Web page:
Food Analytical Methods

, Volume 12, Issue 3, pp 761–772 | Cite as

D-Optimal Design and PARAFAC as Useful Tools for the Optimisation of Signals from Fluorescence Spectroscopy Prior to the Characterisation of Green Tea Samples

  • M. Hooshyari
  • L. Rubio
  • M. Casale
  • S. Furlanetto
  • F. Turrini
  • L.A. Sarabia
  • M.C. OrtizEmail author


A procedure based on a D-optimal design coupled with PARAFAC was proposed to optimise signals from molecular fluorescence spectroscopy to obtain the best experimental conditions for the achievement of the best fluorescence signal of green tea samples. Excitation-emission signals (EEMs) were used to analyse the liquid samples (tea infusions), whereas front-face fluorescence excitation-emission matrices (FFEEMs) were recorded for the solid samples (raw or powder tea leaves). The experimental effort was reduced considerably in both cases thanks to the D-optimal design. Once the optimal conditions have been found, the characterisation of green tea was carried out and the sensitivity and specificity were evaluated. The projection of the principal component analysis (PCA) scores enabled to differentiate among the types of liquid green tea (Chinese tea, Chinese tea with lemon and Indian tea with and without theine). The discrimination of solid green tea according to its geographical origin (Chinese, Indian and Japanese) was also carried out through PCA. In addition, the discrimination between the most expensive Japanese tea and the cheapest one was possible. The sensitivity of the models built with SIMCA was 100% and the specificity of the models for the Chinese tea with respect to the Japanese tea was also high.


Green tea Front-face fluorescence spectroscopy D-optimal design PARAFAC PCA Characterisation 


Funding Information

The study was financially supported by the Spanish Ministerio de Economía y Competitividad/Agencia Estatal de Investigación (AEI) (CTQ2014-53157-R and CTQ2017-88894-R) and Junta de Castilla y León (BU012P17). All were co-financed with European FEDER, EU funds.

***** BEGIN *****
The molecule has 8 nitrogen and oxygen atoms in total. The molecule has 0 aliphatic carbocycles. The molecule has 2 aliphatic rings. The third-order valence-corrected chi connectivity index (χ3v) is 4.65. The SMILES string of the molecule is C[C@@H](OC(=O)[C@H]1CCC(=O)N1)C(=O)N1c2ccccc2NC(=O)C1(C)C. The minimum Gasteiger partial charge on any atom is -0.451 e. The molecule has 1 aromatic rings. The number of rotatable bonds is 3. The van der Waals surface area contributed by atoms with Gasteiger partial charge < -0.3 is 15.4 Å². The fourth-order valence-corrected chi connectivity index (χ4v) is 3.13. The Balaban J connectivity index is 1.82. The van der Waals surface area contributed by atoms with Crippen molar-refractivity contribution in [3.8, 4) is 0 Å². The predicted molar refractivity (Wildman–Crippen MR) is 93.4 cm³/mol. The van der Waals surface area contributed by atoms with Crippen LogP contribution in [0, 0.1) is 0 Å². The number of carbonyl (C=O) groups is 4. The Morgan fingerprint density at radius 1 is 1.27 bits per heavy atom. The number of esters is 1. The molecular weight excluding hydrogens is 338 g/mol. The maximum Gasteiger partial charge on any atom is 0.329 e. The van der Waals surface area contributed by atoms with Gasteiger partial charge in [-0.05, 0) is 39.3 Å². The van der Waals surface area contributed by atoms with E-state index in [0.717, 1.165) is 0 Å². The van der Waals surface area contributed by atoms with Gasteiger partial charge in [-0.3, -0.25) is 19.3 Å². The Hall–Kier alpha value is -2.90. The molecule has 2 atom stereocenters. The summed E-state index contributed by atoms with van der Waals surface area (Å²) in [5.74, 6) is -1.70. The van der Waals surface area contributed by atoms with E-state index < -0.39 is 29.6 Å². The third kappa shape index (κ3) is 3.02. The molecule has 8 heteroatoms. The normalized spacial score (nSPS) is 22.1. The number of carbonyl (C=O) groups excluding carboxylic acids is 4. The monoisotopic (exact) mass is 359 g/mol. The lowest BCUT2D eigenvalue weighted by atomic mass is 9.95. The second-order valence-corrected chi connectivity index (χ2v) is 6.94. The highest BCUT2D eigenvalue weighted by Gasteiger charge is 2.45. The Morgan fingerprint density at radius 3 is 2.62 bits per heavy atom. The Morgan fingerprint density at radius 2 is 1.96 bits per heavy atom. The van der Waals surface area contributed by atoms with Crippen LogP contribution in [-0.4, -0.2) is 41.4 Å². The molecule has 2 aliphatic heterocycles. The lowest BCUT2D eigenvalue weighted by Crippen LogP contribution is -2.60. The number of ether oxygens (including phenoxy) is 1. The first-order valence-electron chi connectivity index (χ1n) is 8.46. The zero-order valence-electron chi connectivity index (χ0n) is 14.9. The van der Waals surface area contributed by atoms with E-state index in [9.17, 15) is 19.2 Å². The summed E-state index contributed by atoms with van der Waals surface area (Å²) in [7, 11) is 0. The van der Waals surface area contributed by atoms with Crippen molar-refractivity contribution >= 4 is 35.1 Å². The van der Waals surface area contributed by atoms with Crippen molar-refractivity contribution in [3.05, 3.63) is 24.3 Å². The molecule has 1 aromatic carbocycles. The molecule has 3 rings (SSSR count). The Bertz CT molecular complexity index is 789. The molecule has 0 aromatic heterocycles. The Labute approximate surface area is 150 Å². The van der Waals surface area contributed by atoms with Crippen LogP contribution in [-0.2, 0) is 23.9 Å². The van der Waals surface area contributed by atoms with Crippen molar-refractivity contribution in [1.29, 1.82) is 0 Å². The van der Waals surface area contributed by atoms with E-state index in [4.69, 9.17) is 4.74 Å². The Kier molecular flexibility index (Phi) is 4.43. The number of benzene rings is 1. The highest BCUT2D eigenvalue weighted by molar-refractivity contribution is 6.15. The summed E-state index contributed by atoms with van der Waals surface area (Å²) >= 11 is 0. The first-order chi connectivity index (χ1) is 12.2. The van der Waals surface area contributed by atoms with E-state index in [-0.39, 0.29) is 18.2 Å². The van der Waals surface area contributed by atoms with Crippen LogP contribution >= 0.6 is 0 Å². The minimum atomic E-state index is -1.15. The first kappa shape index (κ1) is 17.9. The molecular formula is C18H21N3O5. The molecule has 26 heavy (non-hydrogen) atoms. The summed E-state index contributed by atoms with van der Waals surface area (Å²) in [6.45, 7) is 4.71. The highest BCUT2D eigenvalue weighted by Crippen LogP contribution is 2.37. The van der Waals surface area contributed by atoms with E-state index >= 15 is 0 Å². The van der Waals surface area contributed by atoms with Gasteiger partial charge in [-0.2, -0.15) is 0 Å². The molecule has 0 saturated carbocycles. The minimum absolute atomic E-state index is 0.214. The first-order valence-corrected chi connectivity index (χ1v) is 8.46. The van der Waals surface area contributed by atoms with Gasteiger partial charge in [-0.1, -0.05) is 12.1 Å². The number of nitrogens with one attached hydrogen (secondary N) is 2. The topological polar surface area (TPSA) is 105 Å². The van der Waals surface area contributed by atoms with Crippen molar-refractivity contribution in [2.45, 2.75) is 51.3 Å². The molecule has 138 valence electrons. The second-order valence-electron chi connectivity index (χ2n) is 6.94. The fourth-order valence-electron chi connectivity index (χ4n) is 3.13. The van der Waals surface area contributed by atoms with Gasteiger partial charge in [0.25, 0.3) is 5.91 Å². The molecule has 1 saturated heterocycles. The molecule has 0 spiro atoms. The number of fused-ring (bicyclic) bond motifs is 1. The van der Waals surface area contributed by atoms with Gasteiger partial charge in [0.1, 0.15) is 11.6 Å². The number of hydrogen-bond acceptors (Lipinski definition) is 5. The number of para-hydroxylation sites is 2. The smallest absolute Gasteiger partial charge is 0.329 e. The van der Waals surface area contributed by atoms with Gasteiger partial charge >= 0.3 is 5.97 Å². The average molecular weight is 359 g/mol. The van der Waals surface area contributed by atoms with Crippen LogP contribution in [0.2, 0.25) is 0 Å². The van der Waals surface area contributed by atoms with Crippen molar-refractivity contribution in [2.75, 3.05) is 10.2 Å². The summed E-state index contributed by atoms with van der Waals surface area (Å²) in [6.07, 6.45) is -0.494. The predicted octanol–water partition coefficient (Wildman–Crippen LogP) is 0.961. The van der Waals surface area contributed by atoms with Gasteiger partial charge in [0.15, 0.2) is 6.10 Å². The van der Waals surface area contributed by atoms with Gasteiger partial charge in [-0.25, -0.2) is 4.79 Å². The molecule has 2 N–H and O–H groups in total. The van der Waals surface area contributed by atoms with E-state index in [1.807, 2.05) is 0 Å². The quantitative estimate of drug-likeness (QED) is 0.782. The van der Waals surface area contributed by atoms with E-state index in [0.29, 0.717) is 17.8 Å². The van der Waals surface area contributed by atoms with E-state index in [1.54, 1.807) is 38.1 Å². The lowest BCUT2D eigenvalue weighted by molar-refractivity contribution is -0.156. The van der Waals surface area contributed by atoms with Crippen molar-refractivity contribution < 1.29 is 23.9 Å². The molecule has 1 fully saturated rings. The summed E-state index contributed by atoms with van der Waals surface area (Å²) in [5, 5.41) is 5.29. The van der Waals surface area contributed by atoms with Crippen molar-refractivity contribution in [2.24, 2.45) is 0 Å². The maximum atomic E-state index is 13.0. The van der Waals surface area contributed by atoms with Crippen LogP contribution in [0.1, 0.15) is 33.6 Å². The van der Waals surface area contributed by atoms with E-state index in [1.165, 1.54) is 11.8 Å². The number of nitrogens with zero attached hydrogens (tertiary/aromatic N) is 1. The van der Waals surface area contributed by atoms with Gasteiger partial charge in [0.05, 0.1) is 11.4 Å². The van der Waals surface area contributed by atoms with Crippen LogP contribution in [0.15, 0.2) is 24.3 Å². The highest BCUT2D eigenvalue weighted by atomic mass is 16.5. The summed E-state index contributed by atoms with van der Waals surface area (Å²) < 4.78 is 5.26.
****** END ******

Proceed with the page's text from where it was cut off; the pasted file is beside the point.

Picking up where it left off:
Compliance with ethical standards

Conflict of interest

M. Hooshyari declares that she has no conflict of interest. L. Rubio declares that she has no conflict of interest. M. Casale declares that she has no conflict of interest. S. Furlanetto declares that she has no conflict of interest. F. Turrini declares that she has no conflict of interest. L.A. Sarabia declares that he has no conflict of interest. M.C. Ortiz declares that she has no conflict of interest.

Ethical approval

This article does not contain any studies with human participants or animals performed by any of the authors.

Informed consent

Not applicable.


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Copyright information

© Springer Science+Business Media, LLC, part of Springer Nature 2018

Authors and Affiliations

  1. 1.Department of PharmacyUniversity of GenoaGenoaItaly
  2. 2.Department of ChemistryUniversidad de BurgosBurgosSpain
  3. 3.Department of Chemistry “Ugo Schiff”University of FlorenceFlorenceItaly
  4. 4.Department of Mathematics and Computation Faculty of SciencesUniversidad de BurgosBurgosSpain

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